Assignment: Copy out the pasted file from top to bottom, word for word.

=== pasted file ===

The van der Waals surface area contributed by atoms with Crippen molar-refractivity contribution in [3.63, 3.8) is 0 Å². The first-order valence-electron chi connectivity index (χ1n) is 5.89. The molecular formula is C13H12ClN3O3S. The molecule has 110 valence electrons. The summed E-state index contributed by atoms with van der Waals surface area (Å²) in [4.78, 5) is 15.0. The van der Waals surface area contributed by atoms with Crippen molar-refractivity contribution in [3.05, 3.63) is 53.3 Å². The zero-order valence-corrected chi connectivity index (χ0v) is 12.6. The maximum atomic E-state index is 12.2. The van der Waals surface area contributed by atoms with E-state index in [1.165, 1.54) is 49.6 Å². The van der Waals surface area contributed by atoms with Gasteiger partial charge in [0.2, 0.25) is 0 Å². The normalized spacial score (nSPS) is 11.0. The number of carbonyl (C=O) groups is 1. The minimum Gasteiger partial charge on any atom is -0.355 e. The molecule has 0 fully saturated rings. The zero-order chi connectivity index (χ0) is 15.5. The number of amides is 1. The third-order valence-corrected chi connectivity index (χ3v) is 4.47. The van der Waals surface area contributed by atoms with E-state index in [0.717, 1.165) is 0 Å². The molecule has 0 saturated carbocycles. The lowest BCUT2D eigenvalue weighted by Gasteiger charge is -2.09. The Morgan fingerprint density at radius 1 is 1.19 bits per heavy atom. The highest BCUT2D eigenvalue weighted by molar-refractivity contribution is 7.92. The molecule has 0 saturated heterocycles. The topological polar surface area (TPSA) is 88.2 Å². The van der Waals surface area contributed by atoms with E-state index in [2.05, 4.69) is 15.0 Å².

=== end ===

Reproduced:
The van der Waals surface area contributed by atoms with Crippen molar-refractivity contribution in [3.63, 3.8) is 0 Å². The first-order valence-electron chi connectivity index (χ1n) is 5.89. The molecular formula is C13H12ClN3O3S. The molecule has 110 valence electrons. The summed E-state index contributed by atoms with van der Waals surface area (Å²) in [4.78, 5) is 15.0. The van der Waals surface area contributed by atoms with Crippen molar-refractivity contribution in [3.05, 3.63) is 53.3 Å². The zero-order valence-corrected chi connectivity index (χ0v) is 12.6. The maximum atomic E-state index is 12.2. The van der Waals surface area contributed by atoms with E-state index in [1.165, 1.54) is 49.6 Å². The van der Waals surface area contributed by atoms with Gasteiger partial charge in [0.2, 0.25) is 0 Å². The normalized spacial score (nSPS) is 11.0. The number of carbonyl (C=O) groups is 1. The minimum Gasteiger partial charge on any atom is -0.355 e. The molecule has 0 fully saturated rings. The zero-order chi connectivity index (χ0) is 15.5. The number of amides is 1. The third-order valence-corrected chi connectivity index (χ3v) is 4.47. The van der Waals surface area contributed by atoms with E-state index in [0.717, 1.165) is 0 Å². The molecule has 0 saturated carbocycles. The lowest BCUT2D eigenvalue weighted by Gasteiger charge is -2.09. The Morgan fingerprint density at radius 1 is 1.19 bits per heavy atom. The highest BCUT2D eigenvalue weighted by molar-refractivity contribution is 7.92. The molecule has 0 saturated heterocycles. The topological polar surface area (TPSA) is 88.2 Å². The van der Waals surface area contributed by atoms with E-state index in [2.05, 4.69) is 15.0 Å².